\( \DeclareMathOperator{cosec}{cosec} \)

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Here are some specific activities, investigations or visual aids we have picked out. Click anywhere in the grey area to access the resource.

- Area and Perimeter of a Rectangle Questions on the areas and perimeters of rectangles which will test your problem solving abilities.
- How Many of Each? Work out how many items were bought from the information given.
- Algebra In Action Real life problems adapted from an old Mathematics textbook which can be solved using algebra.
- Superfluous Find a strategy to figure out the values of the letters used in these calculations.

Click on a topic below for suggested lesson Starters, resources and activities from Transum.

- Algebra Pupils begin their study of algebra by investigating number patterns. Later they construct and express in symbolic form and use simple formulae involving one or many operations. They use brackets, indices and other constructs to apply algebra to real word problems. This leads to using algebra as an invaluable tool for solving problems, modelling situations and investigating ideas. If this topic were split into four sub topics they might be: Creating and simplifying expressions; Expanding and factorising expressions; Substituting and using formulae; Solving equations and real life problems; This is a powerful topic and has strong links to other branches of mathematics such as number, geometry and statistics. See also "Number Patterns", "Negative Numbers" and "Simultaneous Equations".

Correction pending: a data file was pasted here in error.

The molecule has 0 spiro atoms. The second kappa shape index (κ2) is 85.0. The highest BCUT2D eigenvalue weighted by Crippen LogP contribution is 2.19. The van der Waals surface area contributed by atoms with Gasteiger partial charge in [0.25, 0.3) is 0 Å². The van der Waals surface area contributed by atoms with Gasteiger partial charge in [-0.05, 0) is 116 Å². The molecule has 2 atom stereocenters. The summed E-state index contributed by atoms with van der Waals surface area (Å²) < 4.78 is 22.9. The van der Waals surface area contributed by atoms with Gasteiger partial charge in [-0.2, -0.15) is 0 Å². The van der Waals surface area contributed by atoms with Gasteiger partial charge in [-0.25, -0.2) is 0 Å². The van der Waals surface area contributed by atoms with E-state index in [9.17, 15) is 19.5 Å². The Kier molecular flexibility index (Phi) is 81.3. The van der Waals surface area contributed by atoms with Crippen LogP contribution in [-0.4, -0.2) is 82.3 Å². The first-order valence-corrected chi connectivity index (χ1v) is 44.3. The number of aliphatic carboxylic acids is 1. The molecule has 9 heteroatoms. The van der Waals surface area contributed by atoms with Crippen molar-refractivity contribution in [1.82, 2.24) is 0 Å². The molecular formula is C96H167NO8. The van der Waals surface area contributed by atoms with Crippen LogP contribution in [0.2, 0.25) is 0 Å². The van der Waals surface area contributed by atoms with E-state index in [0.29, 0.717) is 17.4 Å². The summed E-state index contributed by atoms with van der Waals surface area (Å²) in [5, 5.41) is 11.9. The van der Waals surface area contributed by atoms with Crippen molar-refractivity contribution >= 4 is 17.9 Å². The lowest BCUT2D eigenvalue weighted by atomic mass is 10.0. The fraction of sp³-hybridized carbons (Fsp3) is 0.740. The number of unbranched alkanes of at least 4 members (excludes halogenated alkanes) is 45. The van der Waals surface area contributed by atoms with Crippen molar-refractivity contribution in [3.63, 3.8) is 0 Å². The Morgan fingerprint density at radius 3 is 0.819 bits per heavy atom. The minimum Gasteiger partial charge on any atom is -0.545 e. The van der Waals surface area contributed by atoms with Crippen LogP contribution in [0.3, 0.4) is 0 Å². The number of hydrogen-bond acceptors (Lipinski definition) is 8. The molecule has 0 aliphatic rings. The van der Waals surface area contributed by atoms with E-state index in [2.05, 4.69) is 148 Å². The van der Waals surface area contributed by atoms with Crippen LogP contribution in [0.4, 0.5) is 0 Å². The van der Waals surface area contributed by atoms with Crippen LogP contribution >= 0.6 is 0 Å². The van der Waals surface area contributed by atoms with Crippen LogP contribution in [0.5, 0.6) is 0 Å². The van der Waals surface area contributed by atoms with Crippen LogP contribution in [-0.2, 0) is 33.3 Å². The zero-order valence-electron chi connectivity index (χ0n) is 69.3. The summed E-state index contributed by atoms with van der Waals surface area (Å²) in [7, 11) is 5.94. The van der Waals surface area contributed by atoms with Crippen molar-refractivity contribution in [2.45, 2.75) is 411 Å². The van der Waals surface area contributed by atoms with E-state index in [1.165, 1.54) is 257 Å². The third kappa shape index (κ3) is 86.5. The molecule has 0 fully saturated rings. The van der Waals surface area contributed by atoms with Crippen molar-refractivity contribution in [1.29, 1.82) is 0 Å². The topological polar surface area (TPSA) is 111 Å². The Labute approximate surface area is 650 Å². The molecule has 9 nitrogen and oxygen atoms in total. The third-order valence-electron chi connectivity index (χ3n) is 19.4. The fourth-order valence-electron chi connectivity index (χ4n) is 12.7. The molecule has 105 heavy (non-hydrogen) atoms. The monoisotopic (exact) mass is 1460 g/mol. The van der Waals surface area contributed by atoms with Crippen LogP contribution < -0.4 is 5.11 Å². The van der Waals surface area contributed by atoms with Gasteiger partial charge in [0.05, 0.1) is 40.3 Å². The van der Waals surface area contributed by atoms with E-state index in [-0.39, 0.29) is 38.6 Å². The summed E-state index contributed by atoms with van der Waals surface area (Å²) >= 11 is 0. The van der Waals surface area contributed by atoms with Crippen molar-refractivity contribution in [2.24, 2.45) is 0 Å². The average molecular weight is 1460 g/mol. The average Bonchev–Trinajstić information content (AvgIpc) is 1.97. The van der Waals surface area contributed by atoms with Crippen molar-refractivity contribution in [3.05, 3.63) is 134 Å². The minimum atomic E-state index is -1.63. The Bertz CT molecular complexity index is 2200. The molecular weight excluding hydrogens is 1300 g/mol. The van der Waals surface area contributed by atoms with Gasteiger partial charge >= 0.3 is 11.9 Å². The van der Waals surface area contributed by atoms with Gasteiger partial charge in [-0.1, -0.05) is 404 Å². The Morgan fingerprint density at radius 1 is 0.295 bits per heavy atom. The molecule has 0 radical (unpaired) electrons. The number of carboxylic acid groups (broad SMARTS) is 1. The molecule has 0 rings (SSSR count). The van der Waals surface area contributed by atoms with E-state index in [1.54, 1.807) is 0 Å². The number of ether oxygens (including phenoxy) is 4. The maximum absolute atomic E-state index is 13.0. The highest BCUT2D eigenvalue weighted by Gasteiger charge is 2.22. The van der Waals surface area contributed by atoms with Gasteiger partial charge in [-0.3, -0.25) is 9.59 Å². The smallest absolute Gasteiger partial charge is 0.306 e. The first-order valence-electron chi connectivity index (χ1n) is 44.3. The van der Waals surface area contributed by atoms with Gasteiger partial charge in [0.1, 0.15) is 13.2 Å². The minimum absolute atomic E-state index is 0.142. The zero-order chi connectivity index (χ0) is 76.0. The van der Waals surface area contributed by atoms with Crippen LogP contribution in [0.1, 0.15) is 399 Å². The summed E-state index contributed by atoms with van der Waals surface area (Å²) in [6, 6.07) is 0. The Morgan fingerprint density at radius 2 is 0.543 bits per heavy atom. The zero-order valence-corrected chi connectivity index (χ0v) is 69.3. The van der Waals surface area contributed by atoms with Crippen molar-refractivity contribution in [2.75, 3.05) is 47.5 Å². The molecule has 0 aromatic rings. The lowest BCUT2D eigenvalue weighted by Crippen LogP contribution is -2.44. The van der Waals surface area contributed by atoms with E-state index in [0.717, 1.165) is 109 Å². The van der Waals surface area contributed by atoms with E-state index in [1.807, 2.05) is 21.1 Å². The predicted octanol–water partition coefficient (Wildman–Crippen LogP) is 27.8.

- Simultaneous Equations This topic covers simultaneous equations with two different variables. The starters pose real world problems which can be solved using the techniques taught at school or by other intuitive methods. Though there are many formal strategies for solving simultaneous equations the skill of forming the equations from real life situations is a very important stage in working towards a solution. Algebraic methods are the most efficient for solving basic simultaneous equations but graphical methods, probably using a graphic display calculator or computer software package, may be more suitable for less standard sets of simultaneous equations.

How do you teach this topic? Do you have any tips or suggestions for other teachers? It is always useful to receive feedback and helps make these free resources even more useful for Maths teachers anywhere in the world. Click here to enter your comments.